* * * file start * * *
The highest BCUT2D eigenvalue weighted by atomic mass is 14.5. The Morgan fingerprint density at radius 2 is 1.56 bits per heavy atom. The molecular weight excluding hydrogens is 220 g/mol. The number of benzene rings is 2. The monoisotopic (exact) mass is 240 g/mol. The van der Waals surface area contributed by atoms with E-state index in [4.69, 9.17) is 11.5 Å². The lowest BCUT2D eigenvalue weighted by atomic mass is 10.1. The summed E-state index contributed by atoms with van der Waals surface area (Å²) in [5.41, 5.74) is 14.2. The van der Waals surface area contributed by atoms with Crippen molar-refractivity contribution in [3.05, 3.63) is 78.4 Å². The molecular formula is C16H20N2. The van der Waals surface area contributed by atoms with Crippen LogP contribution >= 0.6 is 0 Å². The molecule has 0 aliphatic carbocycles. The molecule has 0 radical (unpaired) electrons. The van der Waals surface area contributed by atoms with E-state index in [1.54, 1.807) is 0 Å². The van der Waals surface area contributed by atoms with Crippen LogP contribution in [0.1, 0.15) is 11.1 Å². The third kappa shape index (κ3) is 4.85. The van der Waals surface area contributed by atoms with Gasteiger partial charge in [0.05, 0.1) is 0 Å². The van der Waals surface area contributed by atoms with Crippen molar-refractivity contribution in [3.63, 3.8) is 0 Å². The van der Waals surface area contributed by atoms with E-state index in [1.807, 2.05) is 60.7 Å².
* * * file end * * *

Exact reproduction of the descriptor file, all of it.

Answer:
The highest BCUT2D eigenvalue weighted by atomic mass is 14.5. The Morgan fingerprint density at radius 2 is 1.56 bits per heavy atom. The molecular weight excluding hydrogens is 220 g/mol. The number of benzene rings is 2. The monoisotopic (exact) mass is 240 g/mol. The van der Waals surface area contributed by atoms with E-state index in [4.69, 9.17) is 11.5 Å². The lowest BCUT2D eigenvalue weighted by atomic mass is 10.1. The summed E-state index contributed by atoms with van der Waals surface area (Å²) in [5.41, 5.74) is 14.2. The van der Waals surface area contributed by atoms with Crippen molar-refractivity contribution in [3.05, 3.63) is 78.4 Å². The molecular formula is C16H20N2. The van der Waals surface area contributed by atoms with Crippen LogP contribution >= 0.6 is 0 Å². The molecule has 0 aliphatic carbocycles. The molecule has 0 radical (unpaired) electrons. The van der Waals surface area contributed by atoms with E-state index in [1.54, 1.807) is 0 Å². The van der Waals surface area contributed by atoms with Crippen LogP contribution in [0.1, 0.15) is 11.1 Å². The third kappa shape index (κ3) is 4.85. The van der Waals surface area contributed by atoms with Gasteiger partial charge in [0.05, 0.1) is 0 Å². The van der Waals surface area contributed by atoms with Crippen molar-refractivity contribution in [3.63, 3.8) is 0 Å². The van der Waals surface area contributed by atoms with E-state index in [1.807, 2.05) is 60.7 Å².